I still believe that genuine leadership that charts a clear path toward a defined goal could propel forward a process that if undertaken in a truly positive spirit (and I emphasize a truly positive spirit) could instill hope and create the momentum and positive atmosphere on the Israeli and Palestinian streets, thus leading to the crystallization of strong majorities on both sides that will support the process. Such a process would have to be devoid of pettiness and intrigue, and it would have to entail generous, confidence-building gestures by Israel. It would have to gradually establish a relationship of trust between the leaders, a relationship that just may form the basis of fruitful negotiations.

As part of this effort, a complete, immediate cessation of all construction in the settlements (with the exception of some building within the large blocs) for an indefinite period is critical to keeping alive the chances of creating a positive atmosphere conducive to relaunching negotiations. Even acceding to the Palestinian Authority’s request for the release of “pre-Oslo” prisoners and bolstering Fatah’s credibility in the eyes of the Palestinian street is, in my view, a worthy gesture. It is far more preferable than capitulating to the dictates of a terrorist organization that abducted an Israeli soldier and agreeing to the disproportionate release of murderers in prisoner swaps that will only encourage more abductions.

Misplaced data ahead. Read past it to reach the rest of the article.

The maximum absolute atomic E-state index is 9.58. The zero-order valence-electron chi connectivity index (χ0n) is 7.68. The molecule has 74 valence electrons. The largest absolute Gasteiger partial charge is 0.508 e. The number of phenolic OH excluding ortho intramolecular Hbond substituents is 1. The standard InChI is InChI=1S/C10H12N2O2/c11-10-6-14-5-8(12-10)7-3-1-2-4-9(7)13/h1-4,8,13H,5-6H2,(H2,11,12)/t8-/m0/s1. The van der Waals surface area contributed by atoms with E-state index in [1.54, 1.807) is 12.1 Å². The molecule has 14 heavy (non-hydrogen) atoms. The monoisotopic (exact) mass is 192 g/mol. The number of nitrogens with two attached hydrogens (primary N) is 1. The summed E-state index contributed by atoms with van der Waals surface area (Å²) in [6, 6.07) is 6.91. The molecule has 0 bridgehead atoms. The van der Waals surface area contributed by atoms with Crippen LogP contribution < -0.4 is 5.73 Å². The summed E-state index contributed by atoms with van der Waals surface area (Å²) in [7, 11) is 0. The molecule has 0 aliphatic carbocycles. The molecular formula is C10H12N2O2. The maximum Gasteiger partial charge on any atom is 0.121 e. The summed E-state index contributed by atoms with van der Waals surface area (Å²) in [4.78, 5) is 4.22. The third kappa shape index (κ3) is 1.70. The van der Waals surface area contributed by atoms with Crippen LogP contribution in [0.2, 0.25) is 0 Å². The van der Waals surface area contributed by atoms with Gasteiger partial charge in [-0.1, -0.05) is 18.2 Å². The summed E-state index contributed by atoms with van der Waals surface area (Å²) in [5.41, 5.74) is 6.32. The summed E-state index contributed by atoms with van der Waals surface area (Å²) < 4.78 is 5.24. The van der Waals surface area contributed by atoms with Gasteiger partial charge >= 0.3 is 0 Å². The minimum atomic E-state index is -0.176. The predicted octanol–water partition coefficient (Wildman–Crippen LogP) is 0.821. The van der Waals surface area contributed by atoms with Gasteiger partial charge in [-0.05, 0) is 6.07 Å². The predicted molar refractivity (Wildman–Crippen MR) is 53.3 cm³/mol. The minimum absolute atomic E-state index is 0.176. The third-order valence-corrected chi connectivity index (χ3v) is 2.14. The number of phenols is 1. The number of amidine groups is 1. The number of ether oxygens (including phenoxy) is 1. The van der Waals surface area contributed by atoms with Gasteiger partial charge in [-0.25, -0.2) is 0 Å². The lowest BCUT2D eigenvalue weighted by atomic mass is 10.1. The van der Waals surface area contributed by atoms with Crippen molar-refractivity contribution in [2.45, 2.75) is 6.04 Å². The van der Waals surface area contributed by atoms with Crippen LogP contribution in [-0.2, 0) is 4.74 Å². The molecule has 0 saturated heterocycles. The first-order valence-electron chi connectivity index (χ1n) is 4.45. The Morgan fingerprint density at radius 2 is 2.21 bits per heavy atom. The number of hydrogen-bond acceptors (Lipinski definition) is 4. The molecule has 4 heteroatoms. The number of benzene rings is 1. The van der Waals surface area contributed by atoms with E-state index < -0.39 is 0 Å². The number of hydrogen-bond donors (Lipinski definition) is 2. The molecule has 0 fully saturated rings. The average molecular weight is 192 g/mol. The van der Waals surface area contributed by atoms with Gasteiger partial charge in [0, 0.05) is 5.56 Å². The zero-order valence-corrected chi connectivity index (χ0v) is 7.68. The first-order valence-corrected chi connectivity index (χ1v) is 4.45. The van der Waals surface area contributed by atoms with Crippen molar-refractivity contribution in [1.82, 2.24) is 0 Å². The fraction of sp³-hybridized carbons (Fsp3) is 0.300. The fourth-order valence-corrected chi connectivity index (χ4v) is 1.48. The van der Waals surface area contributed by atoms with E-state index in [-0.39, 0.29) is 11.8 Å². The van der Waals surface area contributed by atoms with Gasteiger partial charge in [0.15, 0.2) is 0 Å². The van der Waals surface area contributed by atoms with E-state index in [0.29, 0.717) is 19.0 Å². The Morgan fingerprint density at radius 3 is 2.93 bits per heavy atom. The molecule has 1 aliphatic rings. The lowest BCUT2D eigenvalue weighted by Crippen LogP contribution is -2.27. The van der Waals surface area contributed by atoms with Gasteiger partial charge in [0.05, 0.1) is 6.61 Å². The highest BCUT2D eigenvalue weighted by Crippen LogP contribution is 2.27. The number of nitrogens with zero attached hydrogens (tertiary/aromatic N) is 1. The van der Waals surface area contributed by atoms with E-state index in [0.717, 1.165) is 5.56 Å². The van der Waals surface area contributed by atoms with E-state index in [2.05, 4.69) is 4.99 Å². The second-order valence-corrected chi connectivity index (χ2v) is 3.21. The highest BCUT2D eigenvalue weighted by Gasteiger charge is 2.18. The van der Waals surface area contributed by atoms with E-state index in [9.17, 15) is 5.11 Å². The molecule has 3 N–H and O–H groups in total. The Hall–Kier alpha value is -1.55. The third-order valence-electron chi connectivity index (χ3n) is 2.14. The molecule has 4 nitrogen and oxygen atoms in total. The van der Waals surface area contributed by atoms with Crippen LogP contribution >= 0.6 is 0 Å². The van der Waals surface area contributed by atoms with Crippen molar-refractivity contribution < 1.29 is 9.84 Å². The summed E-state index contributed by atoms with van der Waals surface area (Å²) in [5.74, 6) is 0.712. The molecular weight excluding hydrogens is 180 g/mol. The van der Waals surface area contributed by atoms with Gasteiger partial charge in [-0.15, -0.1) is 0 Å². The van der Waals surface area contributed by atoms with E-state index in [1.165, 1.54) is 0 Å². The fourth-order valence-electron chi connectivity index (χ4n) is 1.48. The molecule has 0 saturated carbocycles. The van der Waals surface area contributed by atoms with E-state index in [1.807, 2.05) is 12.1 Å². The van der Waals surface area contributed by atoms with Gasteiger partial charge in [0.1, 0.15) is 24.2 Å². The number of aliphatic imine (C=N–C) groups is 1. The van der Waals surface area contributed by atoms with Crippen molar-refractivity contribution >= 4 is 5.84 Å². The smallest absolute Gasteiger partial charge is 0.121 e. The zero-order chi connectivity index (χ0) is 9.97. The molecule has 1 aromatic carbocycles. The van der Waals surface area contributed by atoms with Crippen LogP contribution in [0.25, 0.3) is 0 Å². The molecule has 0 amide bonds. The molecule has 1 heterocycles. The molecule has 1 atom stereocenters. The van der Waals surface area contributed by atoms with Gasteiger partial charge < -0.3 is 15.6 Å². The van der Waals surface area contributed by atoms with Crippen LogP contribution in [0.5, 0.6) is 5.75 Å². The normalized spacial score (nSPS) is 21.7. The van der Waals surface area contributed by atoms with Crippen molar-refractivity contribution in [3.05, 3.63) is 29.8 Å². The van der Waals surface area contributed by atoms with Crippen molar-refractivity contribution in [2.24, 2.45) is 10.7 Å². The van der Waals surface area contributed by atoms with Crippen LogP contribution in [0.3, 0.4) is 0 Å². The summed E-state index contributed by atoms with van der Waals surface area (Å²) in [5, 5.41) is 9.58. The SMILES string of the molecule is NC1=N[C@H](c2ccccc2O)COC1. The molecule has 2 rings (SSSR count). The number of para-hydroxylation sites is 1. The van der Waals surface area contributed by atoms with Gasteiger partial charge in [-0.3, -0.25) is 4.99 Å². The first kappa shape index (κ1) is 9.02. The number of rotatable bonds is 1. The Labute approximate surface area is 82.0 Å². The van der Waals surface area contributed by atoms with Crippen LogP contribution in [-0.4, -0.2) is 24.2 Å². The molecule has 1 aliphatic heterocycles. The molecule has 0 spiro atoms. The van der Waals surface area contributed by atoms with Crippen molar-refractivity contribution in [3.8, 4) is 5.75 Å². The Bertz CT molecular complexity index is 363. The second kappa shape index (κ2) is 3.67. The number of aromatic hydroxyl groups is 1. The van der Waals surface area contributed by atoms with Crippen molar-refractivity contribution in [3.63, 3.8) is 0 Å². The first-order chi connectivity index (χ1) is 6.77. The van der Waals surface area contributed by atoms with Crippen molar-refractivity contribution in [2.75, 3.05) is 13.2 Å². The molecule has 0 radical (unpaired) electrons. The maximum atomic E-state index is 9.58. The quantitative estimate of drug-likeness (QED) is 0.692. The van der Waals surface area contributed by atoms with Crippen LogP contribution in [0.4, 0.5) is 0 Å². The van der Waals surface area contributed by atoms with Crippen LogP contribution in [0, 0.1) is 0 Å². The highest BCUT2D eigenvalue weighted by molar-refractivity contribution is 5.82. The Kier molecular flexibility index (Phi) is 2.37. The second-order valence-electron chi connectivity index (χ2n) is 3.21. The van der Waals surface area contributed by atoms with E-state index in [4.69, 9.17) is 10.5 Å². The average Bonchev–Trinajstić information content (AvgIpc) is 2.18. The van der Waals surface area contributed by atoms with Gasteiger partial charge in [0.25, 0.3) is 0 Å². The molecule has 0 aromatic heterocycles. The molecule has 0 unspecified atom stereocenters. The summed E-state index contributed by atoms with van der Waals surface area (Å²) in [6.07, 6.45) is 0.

Perhaps we will fail. One cannot discount this possibility, which would most likely lead us to begin entertaining all sorts of interim alternatives that some have bandied about, most prominent of which is a unilateral Israeli move in which we exit most of the territories that we control today without coordinating it with a partner or delineating an agreed-upon border.

It would also be done most likely without summoning significant public support for the evacuation of outposts and settlements that lie outside of the large settlement blocs.

Such a move may partially—and temporarily—improve Israel’s image in the eyes of the world, though this is doubtful. It will not, however, solve the problem. Obviously I would recommend against giving this alternative any sort of preference at this stage. I do not believe in the utility of such a move or in the ability to implement it.

Given the complexity and the gravity of the situation, I would recommend that Prime Minister Netanyahu, who is famous for his admiration for Winston Churchill and is wont to quote him, make it a point to internalize this quote from the latter: “Success is stumbling from failure to failure with no loss of enthusiasm.” This is true leadership in a nutshell. It is a leadership that adheres to a determined path, one that is determined to realize the goals that it has established.

There is no alternative but to enter into a diplomatic process with the Palestinians, here and now, despite the anxieties and the numerous risks. Without such a process, we will certainly cross the point of no return, after which we will be left with one state from the river to the sea for two peoples. The consequences of such a state for our national identity, our security, our ability to maintain a worthy, democratic state, our moral fiber as a society, and our place in the family of nations would be far-reaching.

***

Tablet Magazine is reprinting this English-language translation by Amishai Gottlieb of Yuval Diskin’s essay, which first appeared in the Jerusalem Post, because it is an unusually eloquent and persuasive statement of one view of Israel’s future.

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Tomorrow There Will Be No More Two-State Solution—and Then What?

Ex-Shin Bet head Yuval Diskin warns that Israel’s leaders appear to be dangerously detached from reality